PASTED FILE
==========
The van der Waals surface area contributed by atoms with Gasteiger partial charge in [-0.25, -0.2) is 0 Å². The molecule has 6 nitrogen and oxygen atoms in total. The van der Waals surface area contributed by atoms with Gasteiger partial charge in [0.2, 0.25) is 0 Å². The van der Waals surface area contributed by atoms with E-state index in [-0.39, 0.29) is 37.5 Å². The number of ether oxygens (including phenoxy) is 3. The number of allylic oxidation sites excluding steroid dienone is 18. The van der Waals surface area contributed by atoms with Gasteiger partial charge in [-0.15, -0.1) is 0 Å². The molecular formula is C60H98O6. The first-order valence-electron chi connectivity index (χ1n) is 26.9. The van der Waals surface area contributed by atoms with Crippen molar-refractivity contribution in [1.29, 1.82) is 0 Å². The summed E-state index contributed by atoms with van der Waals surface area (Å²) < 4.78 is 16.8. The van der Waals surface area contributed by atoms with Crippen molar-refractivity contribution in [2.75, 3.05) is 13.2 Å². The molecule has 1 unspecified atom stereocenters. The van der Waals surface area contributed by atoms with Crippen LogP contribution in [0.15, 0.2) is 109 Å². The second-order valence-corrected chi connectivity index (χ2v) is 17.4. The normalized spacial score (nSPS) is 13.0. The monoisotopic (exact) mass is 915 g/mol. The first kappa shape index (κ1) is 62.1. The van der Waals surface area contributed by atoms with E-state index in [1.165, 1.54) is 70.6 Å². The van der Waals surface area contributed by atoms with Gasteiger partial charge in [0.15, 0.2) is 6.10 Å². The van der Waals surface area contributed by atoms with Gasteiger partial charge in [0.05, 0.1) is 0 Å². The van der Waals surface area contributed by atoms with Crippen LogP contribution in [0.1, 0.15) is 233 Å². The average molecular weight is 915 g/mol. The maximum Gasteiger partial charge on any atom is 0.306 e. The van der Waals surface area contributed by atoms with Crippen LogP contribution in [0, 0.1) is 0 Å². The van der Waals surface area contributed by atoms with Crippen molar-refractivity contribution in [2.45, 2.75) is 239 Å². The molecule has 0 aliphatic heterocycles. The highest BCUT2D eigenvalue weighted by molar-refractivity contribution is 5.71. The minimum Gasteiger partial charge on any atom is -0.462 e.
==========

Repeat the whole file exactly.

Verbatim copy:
The van der Waals surface area contributed by atoms with Gasteiger partial charge in [-0.25, -0.2) is 0 Å². The molecule has 6 nitrogen and oxygen atoms in total. The van der Waals surface area contributed by atoms with Gasteiger partial charge in [0.2, 0.25) is 0 Å². The van der Waals surface area contributed by atoms with E-state index in [-0.39, 0.29) is 37.5 Å². The number of ether oxygens (including phenoxy) is 3. The number of allylic oxidation sites excluding steroid dienone is 18. The van der Waals surface area contributed by atoms with Gasteiger partial charge in [-0.15, -0.1) is 0 Å². The molecular formula is C60H98O6. The first-order valence-electron chi connectivity index (χ1n) is 26.9. The van der Waals surface area contributed by atoms with Crippen molar-refractivity contribution in [1.29, 1.82) is 0 Å². The summed E-state index contributed by atoms with van der Waals surface area (Å²) < 4.78 is 16.8. The van der Waals surface area contributed by atoms with Crippen molar-refractivity contribution in [2.75, 3.05) is 13.2 Å². The molecule has 1 unspecified atom stereocenters. The van der Waals surface area contributed by atoms with Crippen LogP contribution in [0.15, 0.2) is 109 Å². The second-order valence-corrected chi connectivity index (χ2v) is 17.4. The normalized spacial score (nSPS) is 13.0. The monoisotopic (exact) mass is 915 g/mol. The first kappa shape index (κ1) is 62.1. The van der Waals surface area contributed by atoms with E-state index in [1.165, 1.54) is 70.6 Å². The van der Waals surface area contributed by atoms with Gasteiger partial charge in [0.15, 0.2) is 6.10 Å². The van der Waals surface area contributed by atoms with Gasteiger partial charge in [0.05, 0.1) is 0 Å². The van der Waals surface area contributed by atoms with Crippen LogP contribution in [0.1, 0.15) is 233 Å². The average molecular weight is 915 g/mol. The maximum Gasteiger partial charge on any atom is 0.306 e. The van der Waals surface area contributed by atoms with Crippen LogP contribution in [0, 0.1) is 0 Å². The van der Waals surface area contributed by atoms with Crippen molar-refractivity contribution in [2.45, 2.75) is 239 Å². The molecule has 0 aliphatic heterocycles. The highest BCUT2D eigenvalue weighted by molar-refractivity contribution is 5.71. The minimum Gasteiger partial charge on any atom is -0.462 e.